Symptoms often improve considerably or go away two weeks after drug treatment stops.

Symptoms, prevention and treatment

Hand-foot syndrome symptoms may include:

  • Numbness
  • Tingling or burning sensations
  • Red skin
  • Hyperpigmentation (skin darkening)
  • Hyperkeratosis (skin thickening)
  • Tenderness or swelling
  • Calluses and blisters and more severe manifestations, such as cracked and peeling skin, blisters and ulcers, and strong pain

Severe symptoms can be disabling. In addition to your palms and soles, the backs of your hands and feet, your knees and elbows, or other areas subject to friction and pressure may be affected.

The National Cancer Institute rates the degree of symptom severity by a scale of grades of 1 to 3.

  • Grade 1: Mild inflammation, hyperkeratosis or other skin changes with no pain
  • Grade 2: Blisters, bleeding, hyperkeratosis, flaking skin with swelling and discomfort that slightly limits activity
  • Grade 3: Severe painful lesions, hyperkeratosis, and swelling of palms and soles that limit daily life activities

You may help curtail potential problems by going to a podiatrist before cancer treatment begins and having large calluses and thick nails removed or trimmed down.

After treatment starts, let your doctor know if you begin showing symptoms and if they get worse. Communication with your care team is key—early treatment of symptoms may help prevent them from becoming severe. Avoid friction, pressure and heat on affected areas.

The following steps may help prevent symptoms from worsening.

Don’t:

  • Take hot showers or baths or clean dishes with hot water.
  • Sunbathe or sit in a sauna.
  • Do vigorous exercise or household chores that cause rubbing of the hands or feet.
  • Expose yourself to harsh detergents and chemicals.
  • Walk barefoot.

Do:

  • Wear white cotton gloves underneath rubber gloves if you have to do cleaning.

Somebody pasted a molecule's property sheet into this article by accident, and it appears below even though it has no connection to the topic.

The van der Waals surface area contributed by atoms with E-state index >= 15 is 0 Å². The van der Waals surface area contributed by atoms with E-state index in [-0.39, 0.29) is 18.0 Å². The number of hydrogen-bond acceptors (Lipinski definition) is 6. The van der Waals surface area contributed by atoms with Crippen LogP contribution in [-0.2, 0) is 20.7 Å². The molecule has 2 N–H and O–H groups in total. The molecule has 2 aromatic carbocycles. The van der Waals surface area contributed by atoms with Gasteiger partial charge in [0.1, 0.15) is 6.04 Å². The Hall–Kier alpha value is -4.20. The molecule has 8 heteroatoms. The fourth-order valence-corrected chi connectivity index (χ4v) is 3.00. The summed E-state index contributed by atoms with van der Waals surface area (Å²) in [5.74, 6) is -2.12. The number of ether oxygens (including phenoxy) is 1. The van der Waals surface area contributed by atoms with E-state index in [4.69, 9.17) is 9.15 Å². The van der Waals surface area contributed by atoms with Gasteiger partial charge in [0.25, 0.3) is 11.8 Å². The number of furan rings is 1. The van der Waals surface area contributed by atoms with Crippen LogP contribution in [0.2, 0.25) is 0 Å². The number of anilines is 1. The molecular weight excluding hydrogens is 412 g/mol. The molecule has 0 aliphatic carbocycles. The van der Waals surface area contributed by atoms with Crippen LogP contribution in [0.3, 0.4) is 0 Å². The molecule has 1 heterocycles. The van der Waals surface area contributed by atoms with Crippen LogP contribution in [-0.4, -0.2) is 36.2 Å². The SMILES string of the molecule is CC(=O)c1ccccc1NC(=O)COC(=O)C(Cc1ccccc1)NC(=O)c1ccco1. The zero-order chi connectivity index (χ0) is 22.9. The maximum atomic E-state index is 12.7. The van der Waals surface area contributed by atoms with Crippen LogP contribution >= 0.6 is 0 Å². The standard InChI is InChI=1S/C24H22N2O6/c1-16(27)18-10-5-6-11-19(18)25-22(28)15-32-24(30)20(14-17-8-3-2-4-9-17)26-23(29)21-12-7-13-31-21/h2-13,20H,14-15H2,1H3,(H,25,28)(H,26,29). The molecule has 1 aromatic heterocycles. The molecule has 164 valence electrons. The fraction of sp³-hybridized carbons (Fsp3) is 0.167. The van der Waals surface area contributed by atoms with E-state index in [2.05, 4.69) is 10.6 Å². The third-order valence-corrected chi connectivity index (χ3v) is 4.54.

• Wear thick socks or soft slippers.
  • Take cool showers or baths and pat yourself with a towel afterward—don’t scrub yourself dry.
  • Use laundry detergents free of dyes and perfumes and mild bath and hand soaps and shampoos.
  • Use ice packs (not directly on skin) and cool, wet towels for relief.
  • Wear clothing that’s loose and well-ventilated and shoes that fit.
  • Use moisturizing creams, but don’t rub them in.

If your symptoms progress from grade 1 to grades 2 or 3, your doctor may:

  • Change your dose.
  • Change the cancer drug being used.
  • Pause chemotherapy until syndrome symptoms lessen or disappear

Chemotherapy may be stopped completely if moderate to severe symptoms return when the drug treatment is resumed at a lower-than-recommended dosage.

To reduce discomfort, your doctor may suggest:

  • A moisturizing exfoliant cream containing urea, salicylic acid or ammonium lactate to moisturize the skin
  • Topical pain relievers containing lidocaine, a mild anesthetic, to partially numb sore spots
  • Non-steroidal anti-inflammatory drugs (NSAIDs), such as ibuprofen and naproxen, for inflammation and pain
  • Prescription-strength corticosteroid creams for inflammation
  • Petroleum and lanolin ointments for eroded areas